In September, program manager Revi Sterling and field coordinator Grace Githaiga visited the the World Vision APD office in Matete, Kenya, to talk to recent Women and the Web graduates. The graduates will be profiled over the months to come and have promised to stay in contact. Several Women and the Web past participants have found opportunities either in the ICT sector or because of the affordances of ICT. Several dozen have received microfinance funding to pursue new and enhanced livelihoods, and some have gone on to study ICT in more depth. These profiles demonstrate the impact of the Women and the Web program on the lives and livelihoods of thousands in Matete, in conjunction with the stellar training provided by World Vision.
Please meet Mary and her laptop:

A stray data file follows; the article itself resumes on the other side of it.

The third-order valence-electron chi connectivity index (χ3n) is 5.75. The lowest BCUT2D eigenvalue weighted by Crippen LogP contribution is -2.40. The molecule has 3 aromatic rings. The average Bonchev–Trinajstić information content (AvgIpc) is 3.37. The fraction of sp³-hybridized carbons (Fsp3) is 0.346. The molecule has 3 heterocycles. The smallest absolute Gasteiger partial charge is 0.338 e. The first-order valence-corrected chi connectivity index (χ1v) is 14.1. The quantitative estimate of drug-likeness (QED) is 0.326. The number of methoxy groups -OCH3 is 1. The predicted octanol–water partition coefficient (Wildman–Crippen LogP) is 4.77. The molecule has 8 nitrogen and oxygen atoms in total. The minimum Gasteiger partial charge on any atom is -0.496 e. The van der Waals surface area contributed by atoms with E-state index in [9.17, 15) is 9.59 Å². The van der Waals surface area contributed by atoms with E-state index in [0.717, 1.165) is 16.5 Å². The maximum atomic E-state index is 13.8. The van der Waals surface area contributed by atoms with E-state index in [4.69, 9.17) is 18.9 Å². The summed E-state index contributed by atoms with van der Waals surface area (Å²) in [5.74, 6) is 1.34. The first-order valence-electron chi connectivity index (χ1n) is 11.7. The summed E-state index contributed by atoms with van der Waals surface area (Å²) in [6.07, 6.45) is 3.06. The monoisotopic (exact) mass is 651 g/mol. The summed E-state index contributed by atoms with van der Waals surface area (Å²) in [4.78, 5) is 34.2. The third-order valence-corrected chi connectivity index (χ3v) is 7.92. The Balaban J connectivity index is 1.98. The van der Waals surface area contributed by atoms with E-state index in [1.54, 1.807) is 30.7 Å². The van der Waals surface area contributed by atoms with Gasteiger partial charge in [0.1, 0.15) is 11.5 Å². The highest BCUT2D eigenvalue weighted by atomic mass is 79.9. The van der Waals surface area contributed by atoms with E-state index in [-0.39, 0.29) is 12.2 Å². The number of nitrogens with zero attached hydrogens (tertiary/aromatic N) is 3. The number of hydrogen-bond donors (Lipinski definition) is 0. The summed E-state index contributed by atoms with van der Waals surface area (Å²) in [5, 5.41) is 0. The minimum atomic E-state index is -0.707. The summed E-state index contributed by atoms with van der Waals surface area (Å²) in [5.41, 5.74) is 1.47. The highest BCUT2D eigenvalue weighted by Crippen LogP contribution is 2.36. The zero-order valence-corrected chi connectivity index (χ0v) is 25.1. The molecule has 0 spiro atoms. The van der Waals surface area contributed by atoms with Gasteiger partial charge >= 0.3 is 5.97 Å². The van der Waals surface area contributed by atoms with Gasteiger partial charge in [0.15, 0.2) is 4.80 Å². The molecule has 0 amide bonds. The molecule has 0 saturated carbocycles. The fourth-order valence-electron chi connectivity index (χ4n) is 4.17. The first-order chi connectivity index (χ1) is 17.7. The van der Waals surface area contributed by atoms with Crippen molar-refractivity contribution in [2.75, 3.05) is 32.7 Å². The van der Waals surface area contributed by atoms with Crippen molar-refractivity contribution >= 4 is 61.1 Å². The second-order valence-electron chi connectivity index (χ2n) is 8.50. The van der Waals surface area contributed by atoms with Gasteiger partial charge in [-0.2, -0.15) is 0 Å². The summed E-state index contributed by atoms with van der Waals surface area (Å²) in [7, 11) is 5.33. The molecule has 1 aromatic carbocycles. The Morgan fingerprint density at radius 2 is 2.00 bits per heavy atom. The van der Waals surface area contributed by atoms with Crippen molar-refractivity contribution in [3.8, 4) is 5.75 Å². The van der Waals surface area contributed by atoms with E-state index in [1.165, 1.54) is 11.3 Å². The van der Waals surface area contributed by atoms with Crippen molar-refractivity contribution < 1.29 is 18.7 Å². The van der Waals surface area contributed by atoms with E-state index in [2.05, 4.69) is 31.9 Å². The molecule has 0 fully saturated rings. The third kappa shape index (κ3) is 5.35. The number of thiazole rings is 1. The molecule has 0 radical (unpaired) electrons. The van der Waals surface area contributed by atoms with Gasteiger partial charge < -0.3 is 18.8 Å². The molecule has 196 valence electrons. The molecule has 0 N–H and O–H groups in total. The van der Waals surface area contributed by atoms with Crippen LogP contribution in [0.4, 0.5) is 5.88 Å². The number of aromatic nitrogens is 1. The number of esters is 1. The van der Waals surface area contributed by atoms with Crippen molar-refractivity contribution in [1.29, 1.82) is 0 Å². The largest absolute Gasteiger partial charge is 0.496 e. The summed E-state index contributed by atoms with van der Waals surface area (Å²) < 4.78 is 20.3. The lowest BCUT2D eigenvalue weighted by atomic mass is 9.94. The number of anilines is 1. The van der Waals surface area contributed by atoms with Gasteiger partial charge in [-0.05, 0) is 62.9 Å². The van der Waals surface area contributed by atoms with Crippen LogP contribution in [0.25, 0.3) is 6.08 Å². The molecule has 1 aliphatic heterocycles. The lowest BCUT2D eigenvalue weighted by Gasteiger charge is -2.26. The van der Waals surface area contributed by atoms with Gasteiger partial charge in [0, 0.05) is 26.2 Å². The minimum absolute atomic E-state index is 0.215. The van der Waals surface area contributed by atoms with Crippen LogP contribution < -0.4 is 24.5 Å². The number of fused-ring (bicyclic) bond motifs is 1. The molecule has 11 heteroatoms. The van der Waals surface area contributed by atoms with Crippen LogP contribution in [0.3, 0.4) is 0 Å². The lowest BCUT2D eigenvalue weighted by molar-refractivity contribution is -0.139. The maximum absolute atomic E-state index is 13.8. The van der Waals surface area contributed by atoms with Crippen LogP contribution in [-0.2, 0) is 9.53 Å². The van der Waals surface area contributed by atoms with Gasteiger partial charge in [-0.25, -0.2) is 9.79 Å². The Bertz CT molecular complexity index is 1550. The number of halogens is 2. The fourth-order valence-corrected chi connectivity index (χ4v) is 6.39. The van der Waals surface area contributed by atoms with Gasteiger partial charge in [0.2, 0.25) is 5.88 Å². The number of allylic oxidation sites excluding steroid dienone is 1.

Mary inspires. She did not attend the first few Women and the Web trainings because she thought that she would need to know how to read and write to be successful in learning ICT. She mustered up the boldness to attend cohort 5, and with the help of trainer James, who made her feel very welcome, she succeed in the class and beyond.
Admittedly, Mary says the training was challenging. She learned how to write her name, and she learned the various exercises in class, but then would forget them in-between trainings. To address this, she bought a used laptop so that she could train herself on the day’s lessons. As a subsistence farmer, she sold her trees for timber in order to pay for the laptop. Not only was she able to practice her lessons, she became an ICT shop of her own, and also purchased a used printer.
Now, she has so much work from the community that she needs to expand her business and buy faster printers and computers. Her printing and photocopying work is so lucrative that she now hires people to manage her farm – she is creating jobs in her community.
She says that Women and the Web changed her life – she feels much younger, and she tells everyone that they can succeed in learning and using ICT even without having had a formal education. Now she trains people who were like her – afraid to take that initial step: